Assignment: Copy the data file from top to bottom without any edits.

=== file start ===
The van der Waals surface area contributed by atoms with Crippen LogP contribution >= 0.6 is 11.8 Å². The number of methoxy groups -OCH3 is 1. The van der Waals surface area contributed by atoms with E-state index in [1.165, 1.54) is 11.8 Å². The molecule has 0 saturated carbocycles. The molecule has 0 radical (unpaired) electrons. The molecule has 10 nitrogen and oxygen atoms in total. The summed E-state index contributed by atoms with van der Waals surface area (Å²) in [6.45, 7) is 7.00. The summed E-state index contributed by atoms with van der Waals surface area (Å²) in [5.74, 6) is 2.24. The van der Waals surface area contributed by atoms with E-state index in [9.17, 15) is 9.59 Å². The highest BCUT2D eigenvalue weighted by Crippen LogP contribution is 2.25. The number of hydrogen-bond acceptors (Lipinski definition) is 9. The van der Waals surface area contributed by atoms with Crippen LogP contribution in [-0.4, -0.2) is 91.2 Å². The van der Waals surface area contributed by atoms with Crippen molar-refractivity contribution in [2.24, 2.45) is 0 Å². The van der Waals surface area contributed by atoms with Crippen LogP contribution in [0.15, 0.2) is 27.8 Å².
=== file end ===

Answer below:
The van der Waals surface area contributed by atoms with Crippen LogP contribution >= 0.6 is 11.8 Å². The number of methoxy groups -OCH3 is 1. The van der Waals surface area contributed by atoms with E-state index in [1.165, 1.54) is 11.8 Å². The molecule has 0 saturated carbocycles. The molecule has 0 radical (unpaired) electrons. The molecule has 10 nitrogen and oxygen atoms in total. The summed E-state index contributed by atoms with van der Waals surface area (Å²) in [6.45, 7) is 7.00. The summed E-state index contributed by atoms with van der Waals surface area (Å²) in [5.74, 6) is 2.24. The van der Waals surface area contributed by atoms with E-state index in [9.17, 15) is 9.59 Å². The highest BCUT2D eigenvalue weighted by Crippen LogP contribution is 2.25. The number of hydrogen-bond acceptors (Lipinski definition) is 9. The van der Waals surface area contributed by atoms with Crippen LogP contribution in [-0.4, -0.2) is 91.2 Å². The van der Waals surface area contributed by atoms with Crippen molar-refractivity contribution in [2.24, 2.45) is 0 Å². The van der Waals surface area contributed by atoms with Crippen LogP contribution in [0.15, 0.2) is 27.8 Å².